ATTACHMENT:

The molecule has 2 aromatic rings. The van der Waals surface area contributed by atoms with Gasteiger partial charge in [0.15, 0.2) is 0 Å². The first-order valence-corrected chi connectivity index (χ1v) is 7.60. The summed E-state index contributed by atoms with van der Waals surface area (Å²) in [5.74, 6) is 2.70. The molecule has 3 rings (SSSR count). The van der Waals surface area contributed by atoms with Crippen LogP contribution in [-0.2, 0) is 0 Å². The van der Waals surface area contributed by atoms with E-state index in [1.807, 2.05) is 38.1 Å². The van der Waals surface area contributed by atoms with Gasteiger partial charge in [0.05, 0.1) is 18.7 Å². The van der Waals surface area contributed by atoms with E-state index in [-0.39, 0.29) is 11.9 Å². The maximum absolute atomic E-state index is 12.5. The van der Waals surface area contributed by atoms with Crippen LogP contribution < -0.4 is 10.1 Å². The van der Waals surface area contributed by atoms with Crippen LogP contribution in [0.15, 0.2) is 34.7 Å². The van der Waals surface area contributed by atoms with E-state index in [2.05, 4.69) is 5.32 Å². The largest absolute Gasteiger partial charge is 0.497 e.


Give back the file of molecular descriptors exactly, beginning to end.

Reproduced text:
The molecule has 2 aromatic rings. The van der Waals surface area contributed by atoms with Gasteiger partial charge in [0.15, 0.2) is 0 Å². The first-order valence-corrected chi connectivity index (χ1v) is 7.60. The summed E-state index contributed by atoms with van der Waals surface area (Å²) in [5.74, 6) is 2.70. The molecule has 3 rings (SSSR count). The van der Waals surface area contributed by atoms with Crippen LogP contribution in [-0.2, 0) is 0 Å². The van der Waals surface area contributed by atoms with E-state index in [1.807, 2.05) is 38.1 Å². The van der Waals surface area contributed by atoms with Gasteiger partial charge in [0.05, 0.1) is 18.7 Å². The van der Waals surface area contributed by atoms with E-state index in [-0.39, 0.29) is 11.9 Å². The maximum absolute atomic E-state index is 12.5. The van der Waals surface area contributed by atoms with Crippen LogP contribution < -0.4 is 10.1 Å². The van der Waals surface area contributed by atoms with Crippen LogP contribution in [0.15, 0.2) is 34.7 Å². The van der Waals surface area contributed by atoms with E-state index in [2.05, 4.69) is 5.32 Å². The largest absolute Gasteiger partial charge is 0.497 e.